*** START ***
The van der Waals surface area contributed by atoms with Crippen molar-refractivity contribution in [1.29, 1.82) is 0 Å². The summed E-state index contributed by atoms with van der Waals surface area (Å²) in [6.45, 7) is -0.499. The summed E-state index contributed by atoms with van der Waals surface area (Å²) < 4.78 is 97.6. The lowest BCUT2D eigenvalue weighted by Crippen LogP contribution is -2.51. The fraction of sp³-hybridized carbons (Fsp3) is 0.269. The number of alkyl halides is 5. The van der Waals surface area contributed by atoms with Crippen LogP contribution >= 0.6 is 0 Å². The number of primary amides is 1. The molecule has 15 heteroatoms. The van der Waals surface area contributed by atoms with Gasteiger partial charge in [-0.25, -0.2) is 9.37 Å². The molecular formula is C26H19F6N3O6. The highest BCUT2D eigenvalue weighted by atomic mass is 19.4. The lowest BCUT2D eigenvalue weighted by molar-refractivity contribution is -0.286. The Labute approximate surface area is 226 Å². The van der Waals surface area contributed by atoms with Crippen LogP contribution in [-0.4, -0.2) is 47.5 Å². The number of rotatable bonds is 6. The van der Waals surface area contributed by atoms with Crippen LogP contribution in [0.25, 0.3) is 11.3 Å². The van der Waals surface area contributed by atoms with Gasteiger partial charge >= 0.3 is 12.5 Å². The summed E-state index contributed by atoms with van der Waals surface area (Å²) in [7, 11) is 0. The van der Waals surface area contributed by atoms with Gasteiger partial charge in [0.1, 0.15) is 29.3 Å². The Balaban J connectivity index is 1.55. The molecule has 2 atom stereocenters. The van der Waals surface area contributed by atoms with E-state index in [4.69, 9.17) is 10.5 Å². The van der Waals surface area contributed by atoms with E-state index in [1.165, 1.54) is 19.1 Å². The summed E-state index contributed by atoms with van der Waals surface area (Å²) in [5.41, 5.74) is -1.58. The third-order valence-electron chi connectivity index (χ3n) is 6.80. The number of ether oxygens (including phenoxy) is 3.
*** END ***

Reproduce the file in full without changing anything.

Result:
The van der Waals surface area contributed by atoms with Crippen molar-refractivity contribution in [1.29, 1.82) is 0 Å². The summed E-state index contributed by atoms with van der Waals surface area (Å²) in [6.45, 7) is -0.499. The summed E-state index contributed by atoms with van der Waals surface area (Å²) < 4.78 is 97.6. The lowest BCUT2D eigenvalue weighted by Crippen LogP contribution is -2.51. The fraction of sp³-hybridized carbons (Fsp3) is 0.269. The number of alkyl halides is 5. The van der Waals surface area contributed by atoms with Crippen LogP contribution >= 0.6 is 0 Å². The number of primary amides is 1. The molecule has 15 heteroatoms. The van der Waals surface area contributed by atoms with Gasteiger partial charge in [-0.25, -0.2) is 9.37 Å². The molecular formula is C26H19F6N3O6. The highest BCUT2D eigenvalue weighted by atomic mass is 19.4. The lowest BCUT2D eigenvalue weighted by molar-refractivity contribution is -0.286. The Labute approximate surface area is 226 Å². The van der Waals surface area contributed by atoms with Crippen LogP contribution in [-0.4, -0.2) is 47.5 Å². The number of rotatable bonds is 6. The van der Waals surface area contributed by atoms with Crippen LogP contribution in [0.25, 0.3) is 11.3 Å². The van der Waals surface area contributed by atoms with Gasteiger partial charge >= 0.3 is 12.5 Å². The summed E-state index contributed by atoms with van der Waals surface area (Å²) in [7, 11) is 0. The van der Waals surface area contributed by atoms with Gasteiger partial charge in [0.1, 0.15) is 29.3 Å². The Balaban J connectivity index is 1.55. The molecule has 2 atom stereocenters. The van der Waals surface area contributed by atoms with E-state index in [4.69, 9.17) is 10.5 Å². The van der Waals surface area contributed by atoms with E-state index in [1.165, 1.54) is 19.1 Å². The summed E-state index contributed by atoms with van der Waals surface area (Å²) in [5.41, 5.74) is -1.58. The third-order valence-electron chi connectivity index (χ3n) is 6.80. The number of ether oxygens (including phenoxy) is 3.